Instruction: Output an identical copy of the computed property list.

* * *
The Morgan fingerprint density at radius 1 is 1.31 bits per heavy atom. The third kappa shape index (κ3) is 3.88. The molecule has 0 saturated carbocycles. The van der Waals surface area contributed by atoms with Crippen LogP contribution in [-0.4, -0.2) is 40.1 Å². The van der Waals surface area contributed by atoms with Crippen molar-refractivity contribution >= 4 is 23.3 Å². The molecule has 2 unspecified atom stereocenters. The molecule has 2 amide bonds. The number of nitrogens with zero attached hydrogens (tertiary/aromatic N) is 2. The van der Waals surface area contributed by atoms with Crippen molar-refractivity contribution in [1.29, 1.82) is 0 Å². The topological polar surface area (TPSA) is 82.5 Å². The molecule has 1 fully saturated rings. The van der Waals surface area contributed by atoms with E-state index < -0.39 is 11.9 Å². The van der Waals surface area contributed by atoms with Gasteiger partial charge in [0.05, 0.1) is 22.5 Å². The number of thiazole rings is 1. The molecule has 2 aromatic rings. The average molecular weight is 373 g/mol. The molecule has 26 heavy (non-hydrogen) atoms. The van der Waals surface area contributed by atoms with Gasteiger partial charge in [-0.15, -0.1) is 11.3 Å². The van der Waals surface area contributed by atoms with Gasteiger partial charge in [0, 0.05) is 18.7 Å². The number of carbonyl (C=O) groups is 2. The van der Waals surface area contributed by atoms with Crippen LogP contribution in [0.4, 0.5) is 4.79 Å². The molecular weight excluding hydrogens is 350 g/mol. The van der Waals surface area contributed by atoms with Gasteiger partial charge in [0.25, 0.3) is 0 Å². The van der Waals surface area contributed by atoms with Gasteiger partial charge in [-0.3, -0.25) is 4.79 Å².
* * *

The Morgan fingerprint density at radius 1 is 1.31 bits per heavy atom. The third kappa shape index (κ3) is 3.88. The molecule has 0 saturated carbocycles. The van der Waals surface area contributed by atoms with Crippen LogP contribution in [-0.4, -0.2) is 40.1 Å². The van der Waals surface area contributed by atoms with Crippen molar-refractivity contribution >= 4 is 23.3 Å². The molecule has 2 unspecified atom stereocenters. The molecule has 2 amide bonds. The number of nitrogens with zero attached hydrogens (tertiary/aromatic N) is 2. The van der Waals surface area contributed by atoms with Crippen molar-refractivity contribution in [1.29, 1.82) is 0 Å². The topological polar surface area (TPSA) is 82.5 Å². The molecule has 1 fully saturated rings. The van der Waals surface area contributed by atoms with E-state index < -0.39 is 11.9 Å². The van der Waals surface area contributed by atoms with Gasteiger partial charge in [0.05, 0.1) is 22.5 Å². The number of thiazole rings is 1. The molecule has 2 aromatic rings. The average molecular weight is 373 g/mol. The molecule has 26 heavy (non-hydrogen) atoms. The van der Waals surface area contributed by atoms with Gasteiger partial charge in [-0.15, -0.1) is 11.3 Å². The van der Waals surface area contributed by atoms with Gasteiger partial charge in [0, 0.05) is 18.7 Å². The number of carbonyl (C=O) groups is 2. The van der Waals surface area contributed by atoms with Crippen LogP contribution in [0.4, 0.5) is 4.79 Å². The molecular weight excluding hydrogens is 350 g/mol. The van der Waals surface area contributed by atoms with Gasteiger partial charge in [0.25, 0.3) is 0 Å². The van der Waals surface area contributed by atoms with Gasteiger partial charge in [-0.3, -0.25) is 4.79 Å².